If you’re relying on your reputation alone, you might be headed for a crash. In today’s consulting landscape, what I’ve called “word of success” isn’t enough. A stakeholder you’ve worked with in the past who recommends your services, a 90% score on your smile sheets, or a team leader thrilled with how their people responded to your workshop—these are all examples of word of success. There’s no hard data to back up your claims about how you help teams—it’s all based on feelings, and a contact’s willingness to speak highly of you. And don’t get me wrong—it’s a great start, and can be a good source of business.

But the landscape for business consultants and coaches is shifting. Clients need to do more with less. Senior level executives don’t really care that you made their people feel good—they want proof of their return on investing in you.

Many consultants have relied on word of success for most of their career. And why not?

Who better to explain how good you are than former colleagues, friends, and business associates? Great relationships have helped build your business, and you continually deliver work that you know is inspiring and engaging—and that lights a fire of inspiration for participants.

But something has started changing over the past few years, and you can’t ignore it anymore. You have started hearing words like impact, metrics, ROI, and clear success come from your stakeholders. Smile sheets used to be enough, but now, hard data is not just a nice to have, it’s something that is required.

This can be frustrating. You know that you’ve had a real impact on your client organizations, but when you take a long hard look at the smile sheets that you have, deep down you know that this doesn’t really show the lasting impact of your work. Instead, it shows that your program was well received on the day—which could have more to do with the quality of the catering, or the perception that your participants are getting a “break” from their regular work.

For you, and your client, this isn’t enough.

You might be happy to hear you’re not alone in this.

Just last week I spoke to a consultant who was relieved to hear that it wasn’t just her who started hearing more and more about metrics, and in fact booked less full day sessions last year than any year before—because the ROI on these sessions can’t be made clear to the client.

This is a significant concern for her and she asked how she can get out of this cycle. I told her it all starts with a new way of working—a way of working that is based on proof of success, not word of success.

This new way of working means that you need to take time to clearly define what success looks like for your client—and work toward that as a goal. And sometimes that means you have to dig. It’s not enough to pitch a session about “employee engagement.” In this new mode of working, you need to identify the metrics that reflect employee engagement: things like employee turnover, absenteeism, even lackluster sales numbers.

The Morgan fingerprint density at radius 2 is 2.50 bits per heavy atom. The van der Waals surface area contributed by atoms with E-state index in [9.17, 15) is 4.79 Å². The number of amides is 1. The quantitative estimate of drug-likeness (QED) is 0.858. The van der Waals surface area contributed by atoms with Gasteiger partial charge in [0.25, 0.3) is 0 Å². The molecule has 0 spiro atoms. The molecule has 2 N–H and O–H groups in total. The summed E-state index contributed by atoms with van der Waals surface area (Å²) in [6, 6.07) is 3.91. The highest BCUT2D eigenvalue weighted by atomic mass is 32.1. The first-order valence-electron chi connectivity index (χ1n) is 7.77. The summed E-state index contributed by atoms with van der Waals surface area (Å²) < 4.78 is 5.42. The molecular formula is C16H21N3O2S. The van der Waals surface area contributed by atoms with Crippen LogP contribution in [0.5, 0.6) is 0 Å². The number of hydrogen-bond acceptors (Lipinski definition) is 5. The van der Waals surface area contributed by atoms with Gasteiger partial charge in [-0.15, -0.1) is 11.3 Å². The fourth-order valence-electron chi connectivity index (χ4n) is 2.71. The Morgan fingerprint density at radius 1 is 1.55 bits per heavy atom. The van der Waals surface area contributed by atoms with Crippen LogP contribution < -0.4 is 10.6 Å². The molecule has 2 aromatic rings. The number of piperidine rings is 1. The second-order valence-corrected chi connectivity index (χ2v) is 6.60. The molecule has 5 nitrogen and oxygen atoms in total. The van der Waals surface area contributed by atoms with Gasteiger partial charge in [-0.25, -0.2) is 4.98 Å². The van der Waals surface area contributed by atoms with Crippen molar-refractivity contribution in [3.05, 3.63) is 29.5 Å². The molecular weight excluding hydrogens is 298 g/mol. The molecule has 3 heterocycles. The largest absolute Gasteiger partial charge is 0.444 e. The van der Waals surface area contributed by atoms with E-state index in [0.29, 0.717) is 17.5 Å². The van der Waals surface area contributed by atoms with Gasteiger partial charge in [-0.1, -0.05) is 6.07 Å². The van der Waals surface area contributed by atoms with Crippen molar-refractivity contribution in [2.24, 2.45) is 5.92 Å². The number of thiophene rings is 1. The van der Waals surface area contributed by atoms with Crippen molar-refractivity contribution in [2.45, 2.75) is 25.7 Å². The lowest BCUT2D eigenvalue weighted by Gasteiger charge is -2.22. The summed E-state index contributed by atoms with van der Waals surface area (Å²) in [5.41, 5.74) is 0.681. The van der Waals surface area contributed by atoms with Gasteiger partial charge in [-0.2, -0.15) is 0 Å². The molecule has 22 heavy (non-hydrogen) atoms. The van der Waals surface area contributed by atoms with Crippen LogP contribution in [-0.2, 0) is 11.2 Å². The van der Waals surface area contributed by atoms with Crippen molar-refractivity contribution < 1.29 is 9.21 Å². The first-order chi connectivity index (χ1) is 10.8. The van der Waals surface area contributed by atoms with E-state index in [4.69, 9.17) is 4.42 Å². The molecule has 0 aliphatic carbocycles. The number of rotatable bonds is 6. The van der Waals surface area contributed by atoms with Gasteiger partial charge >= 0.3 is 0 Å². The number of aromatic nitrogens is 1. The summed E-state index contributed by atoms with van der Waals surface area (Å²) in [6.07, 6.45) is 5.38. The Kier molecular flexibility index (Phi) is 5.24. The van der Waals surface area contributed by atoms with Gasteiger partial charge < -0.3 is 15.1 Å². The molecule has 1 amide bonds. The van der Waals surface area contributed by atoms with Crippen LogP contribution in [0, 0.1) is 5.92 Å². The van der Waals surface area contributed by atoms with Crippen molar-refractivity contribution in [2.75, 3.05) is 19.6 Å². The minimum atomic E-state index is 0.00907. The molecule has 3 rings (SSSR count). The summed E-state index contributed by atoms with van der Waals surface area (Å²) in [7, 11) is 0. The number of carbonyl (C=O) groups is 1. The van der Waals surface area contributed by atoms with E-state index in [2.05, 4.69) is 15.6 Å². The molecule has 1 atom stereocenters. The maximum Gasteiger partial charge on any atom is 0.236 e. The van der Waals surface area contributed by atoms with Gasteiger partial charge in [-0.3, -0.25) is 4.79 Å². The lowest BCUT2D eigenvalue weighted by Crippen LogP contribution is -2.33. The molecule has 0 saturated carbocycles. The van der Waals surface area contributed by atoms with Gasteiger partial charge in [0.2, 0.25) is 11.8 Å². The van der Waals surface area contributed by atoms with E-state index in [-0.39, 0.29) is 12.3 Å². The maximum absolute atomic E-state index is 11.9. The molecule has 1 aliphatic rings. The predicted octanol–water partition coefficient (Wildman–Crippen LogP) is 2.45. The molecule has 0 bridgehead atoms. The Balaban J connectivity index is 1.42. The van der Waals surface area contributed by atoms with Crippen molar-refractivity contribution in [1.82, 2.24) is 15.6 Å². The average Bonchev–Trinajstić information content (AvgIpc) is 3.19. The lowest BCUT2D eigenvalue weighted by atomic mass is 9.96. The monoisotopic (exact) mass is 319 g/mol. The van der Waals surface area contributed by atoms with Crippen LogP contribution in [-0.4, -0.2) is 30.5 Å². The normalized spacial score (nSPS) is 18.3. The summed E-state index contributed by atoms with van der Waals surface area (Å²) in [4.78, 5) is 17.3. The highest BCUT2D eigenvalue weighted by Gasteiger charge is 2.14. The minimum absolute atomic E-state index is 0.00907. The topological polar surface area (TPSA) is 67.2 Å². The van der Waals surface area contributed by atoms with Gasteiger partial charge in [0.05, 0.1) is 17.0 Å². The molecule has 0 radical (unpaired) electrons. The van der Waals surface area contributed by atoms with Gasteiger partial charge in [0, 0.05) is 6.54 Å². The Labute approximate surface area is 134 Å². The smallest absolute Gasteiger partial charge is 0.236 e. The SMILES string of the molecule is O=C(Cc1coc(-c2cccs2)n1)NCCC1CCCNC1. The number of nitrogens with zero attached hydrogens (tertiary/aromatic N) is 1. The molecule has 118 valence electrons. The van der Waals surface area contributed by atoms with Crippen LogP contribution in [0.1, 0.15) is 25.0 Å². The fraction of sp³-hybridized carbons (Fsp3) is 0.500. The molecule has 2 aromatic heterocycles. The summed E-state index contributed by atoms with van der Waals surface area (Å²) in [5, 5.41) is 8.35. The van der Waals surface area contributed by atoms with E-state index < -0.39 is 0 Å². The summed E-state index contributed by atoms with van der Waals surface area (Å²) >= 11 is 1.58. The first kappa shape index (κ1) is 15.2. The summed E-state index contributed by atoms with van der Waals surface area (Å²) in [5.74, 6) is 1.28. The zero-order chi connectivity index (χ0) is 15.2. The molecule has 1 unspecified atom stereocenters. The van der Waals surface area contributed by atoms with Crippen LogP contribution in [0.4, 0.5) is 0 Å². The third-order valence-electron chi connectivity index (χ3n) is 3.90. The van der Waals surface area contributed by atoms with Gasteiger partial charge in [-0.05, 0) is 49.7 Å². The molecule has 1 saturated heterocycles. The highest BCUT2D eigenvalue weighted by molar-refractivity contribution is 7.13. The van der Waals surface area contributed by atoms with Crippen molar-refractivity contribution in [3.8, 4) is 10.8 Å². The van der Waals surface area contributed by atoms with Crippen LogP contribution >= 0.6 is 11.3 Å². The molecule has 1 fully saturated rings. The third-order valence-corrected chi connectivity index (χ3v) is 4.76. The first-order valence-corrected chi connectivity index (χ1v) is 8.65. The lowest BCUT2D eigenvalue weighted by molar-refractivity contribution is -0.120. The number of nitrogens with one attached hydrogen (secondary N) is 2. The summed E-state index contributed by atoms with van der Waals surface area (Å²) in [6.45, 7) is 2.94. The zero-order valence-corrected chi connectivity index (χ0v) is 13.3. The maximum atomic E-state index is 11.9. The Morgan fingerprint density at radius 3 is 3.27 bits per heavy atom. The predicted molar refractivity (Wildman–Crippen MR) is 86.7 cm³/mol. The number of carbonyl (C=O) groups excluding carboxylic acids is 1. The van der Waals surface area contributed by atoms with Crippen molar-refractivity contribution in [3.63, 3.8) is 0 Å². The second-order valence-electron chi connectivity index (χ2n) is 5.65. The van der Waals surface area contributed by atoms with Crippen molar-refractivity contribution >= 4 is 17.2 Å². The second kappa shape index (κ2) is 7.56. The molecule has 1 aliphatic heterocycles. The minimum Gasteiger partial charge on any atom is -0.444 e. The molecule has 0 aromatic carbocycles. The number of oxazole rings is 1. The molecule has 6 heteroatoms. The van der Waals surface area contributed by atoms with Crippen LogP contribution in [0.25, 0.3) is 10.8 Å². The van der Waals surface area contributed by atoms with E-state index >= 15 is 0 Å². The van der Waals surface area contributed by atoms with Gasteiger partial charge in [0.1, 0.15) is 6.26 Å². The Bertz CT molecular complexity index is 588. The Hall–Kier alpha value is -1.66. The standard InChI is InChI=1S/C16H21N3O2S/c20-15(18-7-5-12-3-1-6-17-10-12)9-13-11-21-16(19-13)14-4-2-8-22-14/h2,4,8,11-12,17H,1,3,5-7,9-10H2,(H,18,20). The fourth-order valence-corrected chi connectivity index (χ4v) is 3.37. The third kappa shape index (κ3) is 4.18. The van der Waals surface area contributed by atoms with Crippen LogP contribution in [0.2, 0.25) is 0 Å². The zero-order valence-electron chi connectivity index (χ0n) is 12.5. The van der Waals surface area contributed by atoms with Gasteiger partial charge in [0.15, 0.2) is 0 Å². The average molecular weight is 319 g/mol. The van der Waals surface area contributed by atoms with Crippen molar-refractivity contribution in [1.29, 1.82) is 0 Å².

This scared her—but she knew it was the truth.

From there you have a very strong foundation to develop something that is actually going to affect the change that your client is working for. Knowing this, you can develop a program—not just a one day learning event, but a full program—that will teach, engage and enable their teams to internalize these changes, and apply them day-to-day.

Imagine how great it will be to see the changes that are happening, both personally and professionally, in real time. To go beyond smile sheets and the one-off emails that follow your sessions, and to be able to see, in real time, how change is taking hold in an organization. And to be able to go back to your client with the data and insights that not only help them see what’s happening in their teams, but also demonstrate the impact of their investment in you.

In the past you have known deep down you are making a difference, but have never been able to show it and quantify it. This new mode of working will give you the confidence of proof of success, and allow you to stop relying on word of success. It will also give you insights into where things aren’t working—which can be uncomfortable—but will ultimately help you refine your process and offerings, and help your clients achieve lasting success.

For those who think this growing trend doesn’t apply to them: it does, or at least it will. It’s only a matter of time before your competitors can show where changes are happening, and if you don’t do something soon to start defining success and then showing your impact, you are going to become redundant in a crowded market.

Ending this article now might make it seem like all is lost—it’s not. We have seen many consultants struggle with this exact problem, and then watched them make the shift to measurement and application. It will take some work to embrace this new way of working, but once you do, you will look back and wonder why you relied for so long on smile-sheets and word of success to show your impact.


Word of Success